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Study Finds No Proof of Child Abuse by Satanists

November 08, 1994|From Associated Press

DAVIS, Calif. — A study of alleged child abuse by satanists found no evidence that any organized cults ritually abuse or kill children, and experts say the federally funded review raises questions about the stories of survivors who say they are drawing on recovered memories.

"There was evidence of individual acts of extreme abuse with religious connections, but absolutely no evidence about large satanic cults--nothing," said co-author Phillip Shaver, chairman of the UC Davis psychology department.

The study of 12,000 accusations is the first attempt to catalogue and assess cases of ritual abuse nationwide. It "should make people even more cautious about the vagaries of memory," said Pamela Freyd, executive director of the Philadelphia-based False Memory Syndrome Foundation.

The researchers mailed 45,000 questionnaires to law enforcement groups, psychiatrists and psychologists. They found that 2% of the therapists were treating most of the alleged ritual abuse survivors, including one psychologist who reported 2,000 cases.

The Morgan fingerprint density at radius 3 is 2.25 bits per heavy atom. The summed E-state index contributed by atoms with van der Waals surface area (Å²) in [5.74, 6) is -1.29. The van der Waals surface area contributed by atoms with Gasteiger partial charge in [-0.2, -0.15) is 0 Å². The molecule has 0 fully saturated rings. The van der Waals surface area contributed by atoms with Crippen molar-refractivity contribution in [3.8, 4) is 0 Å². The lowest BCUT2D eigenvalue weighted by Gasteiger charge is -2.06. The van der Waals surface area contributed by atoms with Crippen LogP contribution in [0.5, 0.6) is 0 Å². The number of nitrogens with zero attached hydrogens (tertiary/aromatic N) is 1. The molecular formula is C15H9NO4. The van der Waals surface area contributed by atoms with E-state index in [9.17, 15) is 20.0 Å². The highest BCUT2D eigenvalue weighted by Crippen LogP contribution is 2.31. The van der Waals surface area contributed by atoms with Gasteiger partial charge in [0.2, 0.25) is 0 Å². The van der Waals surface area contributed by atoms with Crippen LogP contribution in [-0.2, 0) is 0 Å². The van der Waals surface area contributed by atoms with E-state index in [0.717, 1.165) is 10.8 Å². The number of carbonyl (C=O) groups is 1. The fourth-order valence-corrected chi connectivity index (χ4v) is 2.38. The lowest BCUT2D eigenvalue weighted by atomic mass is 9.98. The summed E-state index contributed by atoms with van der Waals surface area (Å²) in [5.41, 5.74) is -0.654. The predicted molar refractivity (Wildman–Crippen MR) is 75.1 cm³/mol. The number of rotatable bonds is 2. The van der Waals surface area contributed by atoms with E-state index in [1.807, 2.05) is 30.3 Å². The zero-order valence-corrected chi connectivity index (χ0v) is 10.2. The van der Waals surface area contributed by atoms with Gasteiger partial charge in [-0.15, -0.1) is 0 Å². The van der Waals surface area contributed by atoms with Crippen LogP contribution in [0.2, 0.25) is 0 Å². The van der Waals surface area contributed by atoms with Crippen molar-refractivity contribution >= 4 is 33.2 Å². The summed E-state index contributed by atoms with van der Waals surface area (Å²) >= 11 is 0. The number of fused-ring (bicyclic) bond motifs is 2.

"I'd like to know where they're getting all these cases," Shaver said. "Either everyone in the community knows that they are willing to deal with this sort of case . . . (or) they are helping to create those cases."

Believers in organized satanic cults--alleged survivors and their healers--scoffed at the study.

"Anthropology has thousands of cases on record of spiritual sacrificial groups," said Craig Lockwood, author of a book on ritual abuse. "Why would this human impulse come to a grinding halt in the 20th Century here in the United States?"

California's most prominent abuse accusations focused on McMartin Pre-School in Manhattan Beach. Parents and students alleged in 1984 that the owners abused the children in secret rituals. The claims were never proved in the subsequent trial, which cost taxpayers $15 million.

In Sacramento, three therapists are being sued by parents who contend that their daughter's memories of ritual abuse were planted after she sought treatment for depression. Other legal challenges to ritual abuse therapy are under way in Texas, Chicago and Minneapolis, Freyd said.

A small fraction of the 3 million reports of child abuse in the United States every year have religious overtones, said Deborah Daro of the National Committee to Prevent Child Abuse.

Bette Bottoms, a University of Illinois psychologist who co-authored the study, said a bigger problem than satanism is child abuse by parents with more conventional religious beliefs.

"Our data indicate that more abuse is occurring in the name of God than in the name of Satan," Bottoms said. "It is important that some people realize that."

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